Data are presented as mean ± SD for normally distributed quantitative data and as the number and percentages for categorical data. The χ2 -test 'Z' test and the Student 't'-tests were used for between-groups comparison of qualitative and quantitative data, respectively. The paired sample t-test was used for within-group comparisons. Binary logistic regression analysis was used to assess predictors of recovery of LV function. The accepted level of significance in this work was stated at P less than 0.05. The data collected were tabulated and analyzed using SPSS version 17 (Chicago, IL, USA).
| Results|| |
The mean age of the participants was 57±8 years; 92% of the participants were male; 60% were smokers, 36% had diabetes mellitus, 22% were hypertensive, and 22% had dyslipidemia there was no family history of coronary artery disease. About 82% of them presented with anterior myocardial infarction (MI), whereas 18% had inferior MI. There was no significant difference in the baseline characteristics between the pharmacologic or the invasive groups [Table 1].
Conventional echo parameters
At 1 week, the mean WMSI of the study population (n = 30) was 1.6 ± 0.5 (1.57 ± 0.6 and 1.58 ± 0.4 for the pharmacological and the invasive groups, respectively; P = 0.9). At 1 month, the mean WMSI was 1.6 ± 0.55 in all patients: 1.58 ± 0.58 and 1.61 ± 0.41 in the pharmacological and the invasive groups, respectively (P = 0.8). Within-group comparison showed no significant changes in WMSI from baseline to 1 month in all patients (P = 0.3) or in the pharmacological group (P = 0.9) or the invasive group (P = 0.8). At 1 week, the mean ESV was 64 ± 27 ml in all patients, and 64 ± 26 and 65 ± 27 ml in the pharmacological and the invasive groups, respectively (P = 0.9). At 30 days, the ESV was 58 ± 28 ml in the study population and 58 ± 30 and 58 ± 26 ml in the pharmacological and the invasive groups, respectively (P = 0.9).There were no significant changes in the ESV from 1 week to 1 month in all study groups. LVEF, measured by the modified Simpson method at 1 week, was 42 ± 15, 42 ± 16, and 42 ± 15%, in all patients, the pharmacological group, and the invasive group, respectively (P = 0.8).
After 1 month, the LVEF was 42 ± 16% in the study population, and 42 ± 17 and 43 ± 15% in the pharmacological and the invasive groups, respectively (P = 0.8). No significant changes in LVEF from baseline to 1 month were detected [Table 2] and [Table 3].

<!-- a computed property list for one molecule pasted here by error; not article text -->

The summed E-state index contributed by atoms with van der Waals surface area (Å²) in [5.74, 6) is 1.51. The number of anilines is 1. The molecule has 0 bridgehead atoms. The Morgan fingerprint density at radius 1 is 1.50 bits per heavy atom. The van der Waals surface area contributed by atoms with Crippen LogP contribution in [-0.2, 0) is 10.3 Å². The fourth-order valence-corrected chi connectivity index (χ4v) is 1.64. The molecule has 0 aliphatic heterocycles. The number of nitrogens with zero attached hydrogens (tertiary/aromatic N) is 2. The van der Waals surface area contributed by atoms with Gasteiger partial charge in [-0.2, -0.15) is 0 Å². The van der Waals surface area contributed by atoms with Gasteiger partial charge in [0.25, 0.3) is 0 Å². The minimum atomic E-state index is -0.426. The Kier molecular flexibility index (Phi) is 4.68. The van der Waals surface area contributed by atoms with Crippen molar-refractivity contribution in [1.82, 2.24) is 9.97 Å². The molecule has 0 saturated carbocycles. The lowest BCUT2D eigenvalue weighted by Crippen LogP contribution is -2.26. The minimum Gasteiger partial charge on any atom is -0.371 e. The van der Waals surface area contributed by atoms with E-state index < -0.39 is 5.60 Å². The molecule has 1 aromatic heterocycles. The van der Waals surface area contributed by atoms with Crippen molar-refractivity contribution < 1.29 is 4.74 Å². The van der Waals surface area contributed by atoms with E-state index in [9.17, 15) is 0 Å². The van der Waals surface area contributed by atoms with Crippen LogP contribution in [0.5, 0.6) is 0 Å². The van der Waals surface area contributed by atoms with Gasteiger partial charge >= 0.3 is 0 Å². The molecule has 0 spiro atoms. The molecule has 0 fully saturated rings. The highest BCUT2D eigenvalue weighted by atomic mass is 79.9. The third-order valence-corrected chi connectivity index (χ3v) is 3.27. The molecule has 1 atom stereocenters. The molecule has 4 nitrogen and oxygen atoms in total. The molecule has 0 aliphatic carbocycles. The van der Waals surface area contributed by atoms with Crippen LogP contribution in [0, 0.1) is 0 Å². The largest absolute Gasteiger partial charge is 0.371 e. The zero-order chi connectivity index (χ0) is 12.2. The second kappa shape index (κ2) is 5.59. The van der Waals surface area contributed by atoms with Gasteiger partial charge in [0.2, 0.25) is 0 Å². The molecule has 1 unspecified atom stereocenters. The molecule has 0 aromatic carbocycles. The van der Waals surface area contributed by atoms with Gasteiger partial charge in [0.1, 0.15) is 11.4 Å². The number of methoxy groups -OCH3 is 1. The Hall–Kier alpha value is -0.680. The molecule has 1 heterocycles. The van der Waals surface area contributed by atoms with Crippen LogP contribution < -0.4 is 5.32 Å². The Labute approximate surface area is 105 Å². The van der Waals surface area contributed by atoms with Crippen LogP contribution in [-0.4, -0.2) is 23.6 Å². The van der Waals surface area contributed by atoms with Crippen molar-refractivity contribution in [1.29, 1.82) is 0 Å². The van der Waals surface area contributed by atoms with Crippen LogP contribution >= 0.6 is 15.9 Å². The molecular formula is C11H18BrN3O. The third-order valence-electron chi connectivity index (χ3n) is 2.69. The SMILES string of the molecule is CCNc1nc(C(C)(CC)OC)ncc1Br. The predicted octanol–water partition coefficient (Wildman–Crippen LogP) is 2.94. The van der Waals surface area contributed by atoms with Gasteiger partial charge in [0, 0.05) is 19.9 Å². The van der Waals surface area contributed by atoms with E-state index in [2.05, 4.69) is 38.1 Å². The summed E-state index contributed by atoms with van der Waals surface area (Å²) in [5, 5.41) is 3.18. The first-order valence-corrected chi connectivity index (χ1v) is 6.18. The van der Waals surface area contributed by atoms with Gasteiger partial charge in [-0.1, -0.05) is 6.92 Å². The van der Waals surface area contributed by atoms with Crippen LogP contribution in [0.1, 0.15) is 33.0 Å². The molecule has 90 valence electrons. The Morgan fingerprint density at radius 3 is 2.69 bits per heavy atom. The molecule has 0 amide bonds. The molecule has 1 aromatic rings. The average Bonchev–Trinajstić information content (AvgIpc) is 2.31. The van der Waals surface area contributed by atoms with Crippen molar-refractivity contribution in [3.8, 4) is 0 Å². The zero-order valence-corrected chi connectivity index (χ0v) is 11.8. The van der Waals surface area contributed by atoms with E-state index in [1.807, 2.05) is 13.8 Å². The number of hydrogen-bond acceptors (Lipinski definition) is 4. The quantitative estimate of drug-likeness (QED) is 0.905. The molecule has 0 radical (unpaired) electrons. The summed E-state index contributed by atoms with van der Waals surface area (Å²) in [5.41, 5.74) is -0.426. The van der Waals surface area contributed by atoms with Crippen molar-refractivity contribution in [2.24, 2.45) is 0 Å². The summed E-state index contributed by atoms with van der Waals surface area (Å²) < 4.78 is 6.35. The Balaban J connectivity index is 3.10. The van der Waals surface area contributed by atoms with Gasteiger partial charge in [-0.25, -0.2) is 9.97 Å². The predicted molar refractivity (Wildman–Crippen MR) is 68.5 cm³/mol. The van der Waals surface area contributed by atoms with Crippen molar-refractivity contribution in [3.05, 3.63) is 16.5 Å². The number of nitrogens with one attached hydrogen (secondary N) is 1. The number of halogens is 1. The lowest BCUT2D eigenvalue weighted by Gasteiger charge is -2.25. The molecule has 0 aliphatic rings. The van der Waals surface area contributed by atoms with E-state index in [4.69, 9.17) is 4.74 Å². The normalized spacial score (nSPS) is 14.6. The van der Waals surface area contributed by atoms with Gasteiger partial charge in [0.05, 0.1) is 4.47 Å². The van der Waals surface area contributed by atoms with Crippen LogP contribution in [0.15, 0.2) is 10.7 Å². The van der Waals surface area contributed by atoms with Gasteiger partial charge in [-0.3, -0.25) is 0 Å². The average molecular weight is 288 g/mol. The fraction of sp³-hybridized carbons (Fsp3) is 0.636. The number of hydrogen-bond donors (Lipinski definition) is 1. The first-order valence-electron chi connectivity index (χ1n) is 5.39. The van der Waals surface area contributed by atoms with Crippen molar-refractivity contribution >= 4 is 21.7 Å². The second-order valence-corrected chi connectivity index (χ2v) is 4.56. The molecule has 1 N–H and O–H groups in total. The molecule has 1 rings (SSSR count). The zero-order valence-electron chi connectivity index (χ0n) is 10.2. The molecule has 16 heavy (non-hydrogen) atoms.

Tissue Doppler imaging
The systolic mitral annular velocity (Sa) at 1 week was 5 ± 4 cm/s in all patients, and 4 ± 2 and 6 ± 1.4 cm/s in the pharmacological and the invasive subgroups, respectively (P = 0.03). At the 1-month follow-up, Sa increased to 7 ± 3 cm/s in the study population, and 5 ± 2 and 8 ± 2 cm/s in the pharmacological and the invasive subgroups, respectively. There was significant improvement in Sa at 1 month in the invasive group compared with the pharmacological group (P = 0.02). The increase in the mean Sa from 1week to 1 month was statistically significant in the study population (P = 0.01) and within the invasive group (P = 0.02), but no significant increase was detected in the pharmacological group [Table 2] and [Table 3].
Global longitudinal peak systolic strain
At 1 week, the mean GLPSS was −13.5 ± 7% in all patients. The GLPSS was better in the invasive group than in the pharmacological group at baseline (−15.2 ± 5 vs. −11.9 ± 4%, P = 0.04). After 1 month of follow-up, GLPSS improved to −15 ± 8% in all patients, and −12 ± 4 and −16 ± 3% in the pharmacological and the invasive subgroups, respectively, and the difference was statistically significant between both groups (P 0.04).
Within-group analysis showed a significant improvement in GLPSS from 1 week to 1 month in all patients (P = 0.03) as well as within the invasive group (0.04), but not in the pharmacological group [Table 2] and [Table 3].
The recovery of the left ventricular function
On the basis of both the improvement in 2D strain (GLPSS ≥10% from baseline) and the increase in the mitral annular systolic velocity, 47% of the study population was considered as having a significant recovery in LV systolic function by 1 month. Within-group analysis showed that 60% of the patients who were treated invasively showed improvement at 1 month compared with 40% of those who had fibrinolysis, but this difference was not of statistical significance (P = 0.5; [Figure 1] and [Figure 2]). By multivariate regression analysis at the end of the follow-up, the baseline GLPSS and the Sa were significant predictors of recovery of systolic function [odds ratio (OR) = 1.3, P = 0.03 and OR = 1.22, P = 0.02, respectively] and were superior to WMSI and EF% (OR = 0.89, P = 0.12 and OR = 0.96, P = 0.18, respectively). LAD as the problematic vessel was a significant predictor (OR = 0.49, P = 0.01). Demographic and risk factors were not significant predictors of recovery.